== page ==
(NYSE:YELP). Not coincidentally, "Yelp," is the exact same sound CEOs make when they realize their company is about to go bankrupt.
But the message from the Fed members seems to be: The rest of the market is almost certainly fairly valued. Trust us. There's nothing to see here; move along!
This Fed's approach of singling out specific market sectors is a bit odd, and almost strikes me as a strategy designed to focus attention on some of the more obvious bubbles in order to detract attention from the rest of the bubbles that are forming ("Yes, arguably," he says, with a nod to the optimists). It's as if the Fed members were trying to reassure us by saying: "See, we're not totally oblivious to bubbles! In fact, we're very alert, and we've identified these specific bubbles right here! And we're extremely wary of them. Hey look, there goes Elvis!"
The good news is that there's more riveting testimony still to come today! I realize I'm probably being overly optimistic, but my sincerest hope is that, for today's testimony, Senator Charles Schumer will be solidly briefed about which QE program we're currently in.
Moving on to the charts, my last update suggested a near-term target of 1978-82 for the S&P 500
(INDEXSP:.INX), and noted that same zone should be resistance. Monday hit an intraday high of 1979.85 before stalling, and Tuesday saw the market run to 1982.52 before reversing. Tuesday's price action left a bearish reversal bar on the daily chart (price opened higher, hit a higher high, then closed red). And Tuesday's overlap at the price point of 1969 suggests that the rally from 1952 to 1982 was an abc.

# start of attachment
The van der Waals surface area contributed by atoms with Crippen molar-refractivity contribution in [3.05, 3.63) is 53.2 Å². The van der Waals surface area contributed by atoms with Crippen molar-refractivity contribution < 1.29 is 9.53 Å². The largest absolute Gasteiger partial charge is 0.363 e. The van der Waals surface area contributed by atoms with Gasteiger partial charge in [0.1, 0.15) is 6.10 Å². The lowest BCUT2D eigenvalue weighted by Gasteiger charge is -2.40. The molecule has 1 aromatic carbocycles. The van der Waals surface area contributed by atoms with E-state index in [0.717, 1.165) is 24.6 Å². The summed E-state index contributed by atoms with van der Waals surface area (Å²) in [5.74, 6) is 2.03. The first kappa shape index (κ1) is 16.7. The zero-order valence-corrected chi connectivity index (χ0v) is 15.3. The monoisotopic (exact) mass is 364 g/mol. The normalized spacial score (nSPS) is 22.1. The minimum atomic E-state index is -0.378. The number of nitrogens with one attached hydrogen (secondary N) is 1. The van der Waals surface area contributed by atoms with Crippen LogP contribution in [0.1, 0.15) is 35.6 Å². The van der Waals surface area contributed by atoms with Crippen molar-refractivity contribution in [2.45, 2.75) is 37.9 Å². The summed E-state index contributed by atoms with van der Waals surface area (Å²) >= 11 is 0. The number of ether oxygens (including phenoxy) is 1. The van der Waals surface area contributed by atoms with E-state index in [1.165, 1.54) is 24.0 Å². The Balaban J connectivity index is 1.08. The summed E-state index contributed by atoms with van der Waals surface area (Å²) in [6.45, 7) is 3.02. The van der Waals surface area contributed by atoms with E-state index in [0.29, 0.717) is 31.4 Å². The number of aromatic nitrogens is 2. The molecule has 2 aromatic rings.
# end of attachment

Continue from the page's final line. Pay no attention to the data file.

Note that the preferred intermediate count still anticipates new all-time highs; the near-term question is how the market gets there. While the abc structure suggests the rally was corrective and hints at the count shown below in blue and red, the abc does still leave bulls the option of an ending diagonal fifth wave rally, as shown on the chart below in black:
Click to enlarge
Without publishing 50 more charts, there are a few charts that suggest bulls have a shot at seeing new all-time highs directly, via the ending diagonal. The Dow Jones Industrial Average
(INDEXDJX:.DJI), for example, would probably look better with a couple more thrusts to new highs, as would the Dow Jones Transportation Average
(INDEXDJX:DJT). As discussed in the last update, the Russell 2000
(INDEXRUSSELL:RUT), appears to have entered a down trend -- but with Tuesday's new low, has potentially completed five waves down. This means that, near term, it may be due for a more substantial reaction rally.
Click to enlarge
In conclusion, bears accomplished what they needed to on Tuesday but bulls aren't out of the running by any means, and we could still see SPX chop its way to new highs over the coming sessions. RUT, on the other hand, appears to have established a new intermediate downtrend, but in the meantime may be due for a near-term reaction rally. Today's session should offer a lot of information on both markets. Trade safe.
Follow me on Twitter while I try to figure out exactly how to make practical use of it: @PretzelLogic.
No positions in stocks mentioned.